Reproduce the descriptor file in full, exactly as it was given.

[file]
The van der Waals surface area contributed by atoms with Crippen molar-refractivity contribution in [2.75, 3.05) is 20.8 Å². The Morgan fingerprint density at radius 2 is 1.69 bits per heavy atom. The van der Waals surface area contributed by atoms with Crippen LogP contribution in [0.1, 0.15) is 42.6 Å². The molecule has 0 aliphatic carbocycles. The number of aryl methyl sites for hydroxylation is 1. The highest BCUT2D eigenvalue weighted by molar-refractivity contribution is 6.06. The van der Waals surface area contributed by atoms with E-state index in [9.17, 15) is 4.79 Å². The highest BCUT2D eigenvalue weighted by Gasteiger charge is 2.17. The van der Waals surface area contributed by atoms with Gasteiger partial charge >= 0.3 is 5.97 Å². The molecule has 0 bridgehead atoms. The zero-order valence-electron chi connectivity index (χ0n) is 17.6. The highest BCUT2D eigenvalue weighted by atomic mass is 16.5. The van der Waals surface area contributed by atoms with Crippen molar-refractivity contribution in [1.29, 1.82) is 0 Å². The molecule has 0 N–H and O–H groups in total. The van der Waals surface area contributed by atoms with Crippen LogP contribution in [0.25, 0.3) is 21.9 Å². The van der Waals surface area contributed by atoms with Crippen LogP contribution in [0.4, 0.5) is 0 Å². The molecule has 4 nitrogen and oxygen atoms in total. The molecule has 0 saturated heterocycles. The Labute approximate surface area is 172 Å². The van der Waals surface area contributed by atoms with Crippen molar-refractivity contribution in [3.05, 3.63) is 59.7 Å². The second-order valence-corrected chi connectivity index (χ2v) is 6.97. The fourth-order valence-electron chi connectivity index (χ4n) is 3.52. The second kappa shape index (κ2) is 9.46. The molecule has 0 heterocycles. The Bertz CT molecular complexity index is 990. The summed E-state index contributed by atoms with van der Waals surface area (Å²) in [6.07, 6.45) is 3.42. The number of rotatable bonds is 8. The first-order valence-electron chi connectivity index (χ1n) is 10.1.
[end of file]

The van der Waals surface area contributed by atoms with Crippen molar-refractivity contribution in [2.75, 3.05) is 20.8 Å². The Morgan fingerprint density at radius 2 is 1.69 bits per heavy atom. The van der Waals surface area contributed by atoms with Crippen LogP contribution in [0.1, 0.15) is 42.6 Å². The molecule has 0 aliphatic carbocycles. The number of aryl methyl sites for hydroxylation is 1. The highest BCUT2D eigenvalue weighted by molar-refractivity contribution is 6.06. The van der Waals surface area contributed by atoms with E-state index in [9.17, 15) is 4.79 Å². The highest BCUT2D eigenvalue weighted by Gasteiger charge is 2.17. The van der Waals surface area contributed by atoms with Gasteiger partial charge >= 0.3 is 5.97 Å². The molecule has 0 bridgehead atoms. The zero-order valence-electron chi connectivity index (χ0n) is 17.6. The highest BCUT2D eigenvalue weighted by atomic mass is 16.5. The van der Waals surface area contributed by atoms with Crippen molar-refractivity contribution in [1.29, 1.82) is 0 Å². The molecule has 0 N–H and O–H groups in total. The van der Waals surface area contributed by atoms with Crippen LogP contribution in [0.25, 0.3) is 21.9 Å². The van der Waals surface area contributed by atoms with Crippen LogP contribution in [0.4, 0.5) is 0 Å². The molecule has 4 nitrogen and oxygen atoms in total. The molecule has 0 saturated heterocycles. The Labute approximate surface area is 172 Å². The van der Waals surface area contributed by atoms with Crippen molar-refractivity contribution in [3.05, 3.63) is 59.7 Å². The second-order valence-corrected chi connectivity index (χ2v) is 6.97. The fourth-order valence-electron chi connectivity index (χ4n) is 3.52. The second kappa shape index (κ2) is 9.46. The molecule has 0 heterocycles. The Bertz CT molecular complexity index is 990. The summed E-state index contributed by atoms with van der Waals surface area (Å²) in [6.07, 6.45) is 3.42. The number of rotatable bonds is 8. The first-order valence-electron chi connectivity index (χ1n) is 10.1.